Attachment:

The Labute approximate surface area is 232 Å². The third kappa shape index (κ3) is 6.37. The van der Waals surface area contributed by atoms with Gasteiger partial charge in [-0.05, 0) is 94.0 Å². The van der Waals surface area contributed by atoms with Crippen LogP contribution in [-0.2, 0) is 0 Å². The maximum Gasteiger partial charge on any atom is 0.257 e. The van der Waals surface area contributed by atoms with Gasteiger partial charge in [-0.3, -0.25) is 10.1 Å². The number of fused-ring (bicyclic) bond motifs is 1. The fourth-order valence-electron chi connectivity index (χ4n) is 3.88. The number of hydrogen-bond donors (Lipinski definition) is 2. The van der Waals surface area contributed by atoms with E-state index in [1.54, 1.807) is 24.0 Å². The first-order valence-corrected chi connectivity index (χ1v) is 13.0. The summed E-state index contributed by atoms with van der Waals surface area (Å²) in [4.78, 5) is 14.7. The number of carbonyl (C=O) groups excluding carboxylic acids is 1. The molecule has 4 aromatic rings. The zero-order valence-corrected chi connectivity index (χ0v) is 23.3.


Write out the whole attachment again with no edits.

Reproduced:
The Labute approximate surface area is 232 Å². The third kappa shape index (κ3) is 6.37. The van der Waals surface area contributed by atoms with Gasteiger partial charge in [-0.05, 0) is 94.0 Å². The van der Waals surface area contributed by atoms with Crippen LogP contribution in [-0.2, 0) is 0 Å². The maximum Gasteiger partial charge on any atom is 0.257 e. The van der Waals surface area contributed by atoms with Gasteiger partial charge in [-0.3, -0.25) is 10.1 Å². The number of fused-ring (bicyclic) bond motifs is 1. The fourth-order valence-electron chi connectivity index (χ4n) is 3.88. The number of hydrogen-bond donors (Lipinski definition) is 2. The van der Waals surface area contributed by atoms with E-state index in [1.54, 1.807) is 24.0 Å². The first-order valence-corrected chi connectivity index (χ1v) is 13.0. The summed E-state index contributed by atoms with van der Waals surface area (Å²) in [4.78, 5) is 14.7. The number of carbonyl (C=O) groups excluding carboxylic acids is 1. The molecule has 4 aromatic rings. The zero-order valence-corrected chi connectivity index (χ0v) is 23.3.